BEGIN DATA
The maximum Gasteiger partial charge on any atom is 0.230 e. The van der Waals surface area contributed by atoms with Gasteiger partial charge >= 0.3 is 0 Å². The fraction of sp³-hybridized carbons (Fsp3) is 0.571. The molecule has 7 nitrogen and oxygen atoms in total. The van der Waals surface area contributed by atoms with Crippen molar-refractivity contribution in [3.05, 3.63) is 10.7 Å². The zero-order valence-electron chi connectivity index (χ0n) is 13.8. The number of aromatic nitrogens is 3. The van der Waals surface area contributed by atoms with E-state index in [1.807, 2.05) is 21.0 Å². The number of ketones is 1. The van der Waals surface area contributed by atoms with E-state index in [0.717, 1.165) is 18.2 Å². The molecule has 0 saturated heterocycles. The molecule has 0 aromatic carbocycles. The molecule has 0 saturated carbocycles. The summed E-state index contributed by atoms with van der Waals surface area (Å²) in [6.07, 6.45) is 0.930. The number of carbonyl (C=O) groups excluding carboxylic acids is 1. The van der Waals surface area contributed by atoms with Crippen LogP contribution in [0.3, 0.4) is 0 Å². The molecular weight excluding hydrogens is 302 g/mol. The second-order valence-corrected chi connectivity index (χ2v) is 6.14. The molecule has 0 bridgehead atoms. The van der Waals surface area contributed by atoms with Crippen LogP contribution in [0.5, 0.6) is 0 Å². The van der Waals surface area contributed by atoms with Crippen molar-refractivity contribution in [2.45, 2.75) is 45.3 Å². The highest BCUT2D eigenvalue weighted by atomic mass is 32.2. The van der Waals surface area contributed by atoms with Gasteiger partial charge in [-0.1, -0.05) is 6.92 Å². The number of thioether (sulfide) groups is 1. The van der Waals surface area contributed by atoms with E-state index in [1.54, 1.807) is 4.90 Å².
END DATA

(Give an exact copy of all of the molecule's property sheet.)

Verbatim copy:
The maximum Gasteiger partial charge on any atom is 0.230 e. The van der Waals surface area contributed by atoms with Gasteiger partial charge >= 0.3 is 0 Å². The fraction of sp³-hybridized carbons (Fsp3) is 0.571. The molecule has 7 nitrogen and oxygen atoms in total. The van der Waals surface area contributed by atoms with Crippen molar-refractivity contribution in [3.05, 3.63) is 10.7 Å². The zero-order valence-electron chi connectivity index (χ0n) is 13.8. The number of aromatic nitrogens is 3. The van der Waals surface area contributed by atoms with E-state index in [1.807, 2.05) is 21.0 Å². The number of ketones is 1. The van der Waals surface area contributed by atoms with E-state index in [0.717, 1.165) is 18.2 Å². The molecule has 0 saturated heterocycles. The molecule has 0 aromatic carbocycles. The molecule has 0 saturated carbocycles. The summed E-state index contributed by atoms with van der Waals surface area (Å²) in [6.07, 6.45) is 0.930. The number of carbonyl (C=O) groups excluding carboxylic acids is 1. The van der Waals surface area contributed by atoms with Crippen LogP contribution in [0.3, 0.4) is 0 Å². The molecular weight excluding hydrogens is 302 g/mol. The second-order valence-corrected chi connectivity index (χ2v) is 6.14. The molecule has 0 bridgehead atoms. The van der Waals surface area contributed by atoms with Crippen LogP contribution in [0.5, 0.6) is 0 Å². The van der Waals surface area contributed by atoms with Crippen molar-refractivity contribution in [2.45, 2.75) is 45.3 Å². The highest BCUT2D eigenvalue weighted by atomic mass is 32.2. The van der Waals surface area contributed by atoms with Gasteiger partial charge in [-0.1, -0.05) is 6.92 Å². The number of thioether (sulfide) groups is 1. The van der Waals surface area contributed by atoms with E-state index in [1.54, 1.807) is 4.90 Å².